Electronic Nicotine Delivery Systems

male with ecigarettes

Electronic nicotine delivery systems (ENDS) such as e-cigarettes, e-hookahs, e-pipes and e-cigars are devices that deliver aerosolized nicotine, flavorings, and/or other chemicals into the lungs of users. Use of ENDS is sometimes referred to as “vaping.” A typical ENDS device contains three main components: a battery, a heating element, and a cartridge or tank that holds the e-liquid.1  The e-liquid is a solution that typically contains a mixture of  nicotine, propylene glycol and glycerin. Additionally, e-liquid may also contain flavoring chemicals.2-4 When an ENDS user takes a puff from a device, the e-liquid is heated by the heating element and forms an aerosol that the user inhales into their lungs. A portion of the aerosol taken into the ENDS user’s lung is exhaled, which may result in exposure to bystanders in proximity to the user.5

Use of ENDS is rising among never-tobacco smokers and former or current tobacco smokers.6-9 While ENDS aerosol may differ in some ways from tobacco smoke, users of ENDS and those around persons using ENDS are still exposed to many different types of chemical compounds (some of which are known carcinogens), very small particles, and numerous hazardous metals.10-12 Chemicals emitted in ENDS aerosols can include carcinogens such as formaldehyde, polyaromatic hydrocarbons, and other chemicals, as well as various organic compounds that are irritating to the lung, and flavoring compounds.11,13-15 Among flavoring compounds emitted in some ENDS aerosol are 2,3-pentanedione and diacetyl, which NIOSH has linked to causing obliterative bronchiolitis, a devastating lung disease in workers.4 In addition to concerns about chemicals emitted from ENDS, there is also a risk of burns following spontaneous combustion of the lithium battery in the device.16

The potential health risks to users or bystanders exposed to secondhand smoke from ENDS is still under investigation. NIOSH issued a Current Intelligence Bulletin 67: Promoting Health and Preventing Disease and Injury Through Workplace Tobacco PoliciesCdc-pdf, that recommends employers establish “smoke-free workplaces that protect those in workplaces from involuntary, secondhand exposures to tobacco smoke and airborne emissions from e-cigarettes and other electronic nicotine delivery systems.” This recommendation covers all varieties of ENDS including e-hookahs, e-pipes, e-cigars, e-cigarettes and advanced modular ENDS.

References

Grana R, Ling P, Neal B, Glantz S [2014]. Electronic Cigarettes. Circulation; 129: 1972-1986.

Barrington-Trimis J, Samet J, McConnell R [2015]. Flavorings in electronic cigarettes an unrecognized respiratory health hazard? J Am Med Assoc; 312: 2493- 2494.

Brown J, Luo W, Isabelle L, Pankow J [2014]. Candy flavorings in tobacco. Brown et al. N Eng J Med; 370:2250-2252.

Allen J, Flanigan S, LeBlanc M, Vallarino J, MacNaughton P, Stewart J, Christiani D [2015]. Flavoring chemicals in e-cigarettes: Diacetyl, 2,3-Pentanedione, and Acetoin in a sample of 51 products, including fruit, candy, and cocktail-flavored e-cigarettes. Environ Health Perspect. E-print http://ehp.niehs.nih.gov/15-10185/External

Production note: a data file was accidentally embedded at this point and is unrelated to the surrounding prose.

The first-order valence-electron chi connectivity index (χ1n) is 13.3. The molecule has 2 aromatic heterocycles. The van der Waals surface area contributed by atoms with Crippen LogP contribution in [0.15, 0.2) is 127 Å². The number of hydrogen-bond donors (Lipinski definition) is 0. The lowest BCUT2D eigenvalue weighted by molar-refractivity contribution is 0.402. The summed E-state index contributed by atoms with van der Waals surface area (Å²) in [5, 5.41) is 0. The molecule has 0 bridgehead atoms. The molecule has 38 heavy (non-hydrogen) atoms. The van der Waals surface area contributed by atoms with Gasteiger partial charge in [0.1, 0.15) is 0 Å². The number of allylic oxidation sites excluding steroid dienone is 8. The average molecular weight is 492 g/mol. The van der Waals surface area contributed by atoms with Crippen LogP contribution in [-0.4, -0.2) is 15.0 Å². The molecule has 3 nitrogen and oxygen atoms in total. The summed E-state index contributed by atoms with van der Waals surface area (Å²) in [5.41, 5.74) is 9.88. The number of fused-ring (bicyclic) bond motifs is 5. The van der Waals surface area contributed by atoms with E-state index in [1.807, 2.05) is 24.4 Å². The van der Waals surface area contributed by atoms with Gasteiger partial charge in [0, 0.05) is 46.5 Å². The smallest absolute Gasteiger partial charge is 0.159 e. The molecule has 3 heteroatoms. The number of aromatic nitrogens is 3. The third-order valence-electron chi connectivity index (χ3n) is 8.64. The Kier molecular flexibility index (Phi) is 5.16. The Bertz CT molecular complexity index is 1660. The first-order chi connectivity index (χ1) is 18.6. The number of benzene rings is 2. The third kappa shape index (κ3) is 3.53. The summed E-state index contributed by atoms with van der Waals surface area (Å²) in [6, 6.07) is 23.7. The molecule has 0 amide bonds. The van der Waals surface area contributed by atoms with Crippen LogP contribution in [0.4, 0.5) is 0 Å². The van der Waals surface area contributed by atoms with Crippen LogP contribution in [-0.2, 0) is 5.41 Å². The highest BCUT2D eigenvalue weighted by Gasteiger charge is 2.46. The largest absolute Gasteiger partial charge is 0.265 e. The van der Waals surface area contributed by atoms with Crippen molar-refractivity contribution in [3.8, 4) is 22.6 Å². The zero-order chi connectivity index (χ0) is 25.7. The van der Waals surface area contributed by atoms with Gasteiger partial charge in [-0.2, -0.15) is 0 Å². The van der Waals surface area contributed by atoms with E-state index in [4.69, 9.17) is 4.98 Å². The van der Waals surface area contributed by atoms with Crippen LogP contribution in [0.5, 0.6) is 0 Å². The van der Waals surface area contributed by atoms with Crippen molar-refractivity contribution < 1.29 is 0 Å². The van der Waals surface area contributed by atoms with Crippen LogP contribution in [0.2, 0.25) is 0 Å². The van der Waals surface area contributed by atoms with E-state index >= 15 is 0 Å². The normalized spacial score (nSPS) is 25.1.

Czogala J, Goniewicz M, Fidelus B, Zielinska-Danch W, Travers M, Sobczak A, [2014]. Secondhand exposure to vapors from electronic cigarettes. Nic Tobac Res; 16:655–662.

Singh T, Arrazola R, Corey C, Husten C, Neff L, Homa D, King B [2016]. Tobacco use among middle and high school students – United States, 2011-2015. MMWR Morb Mortal Wkly Rep; 65:361–367.

Pearson J, Richardson A, Niaura R, Vallone D, Abrams D [2012]. E-Cigarette awareness, use, and harm perceptions in US Adults. Am J Public Health; 102:1758– 1766.

Grana R, Benowitz N, Glantz S [2014]. E-Cigarettes, A scientific review. Circulation; 129:1972-1986.

King B, Patel R, Nguyen K, Dube S [2015]. Trends in awareness and use of electronic cigarettes among US adults, 2010-2013. Nicotine Tob Res; 17:219–227.

Olmedo et al [2018]. Metal Concentrations in e-Cigarette Liquid and Aerosol Samples: The Contribution of Metallic Coils. PMID 29467105 PMCID PMC6066345 DOI: 10.1289/EHP2175. https://www.ncbi.nlm.nih.gov/pubmed/29467105External

Qu et al [2018]. The effect of flavor content in e-liquids on e-cigarette emissions of carbonyl compounds. PMID: 29909173 DOI: 10.1016/j.envres.2018.06.013. https://www.ncbi.nlm.nih.gov/pubmed/29909173External

Geiss O, Bianchi I, Barahona F, Barrero-Moreno J [2015]. Characterisation of mainstream and passive vapours emitted by selected electronic cigarettes. Int J Hyg Environ Health; 218:169-180.

Kim H, Shin H [2013]. Determination of tobacco-specific nitrosamines in replacement liquids of electronic cigarettes by liquid chromatography-tandem mass spectrometry. J Chromatog A; 1291: 48– 55.

Farsalinos K, Gillman I, Melvin M, Paolantonio A, Gardow W, Humphries K, Brown S, Poulas K, Voudris V [2015]. Nicotine levels and presence of selected tobacco-derived toxins in tobacco flavoured electronic cigarette refill liquids. Int J Environ Res Public Health; 12: 3439-3452.

Saliba et al. [2018]. Surface chemistry of electronic cigarette electrical heating coils: Effects of metal type on propylene glycol thermal decomposition. https://doi.org/10.1016/j.jaap.2018.07.019External

Walsh K, Sheikh Z, Johal K, Khwaja N [2016]. Case Report: Rare case of accidental fire and burns caused by e-cigarette batteries. BMJ Case Rep; doi:10.1136/ bcr-2015-212868.

Page last reviewed: November 16, 2016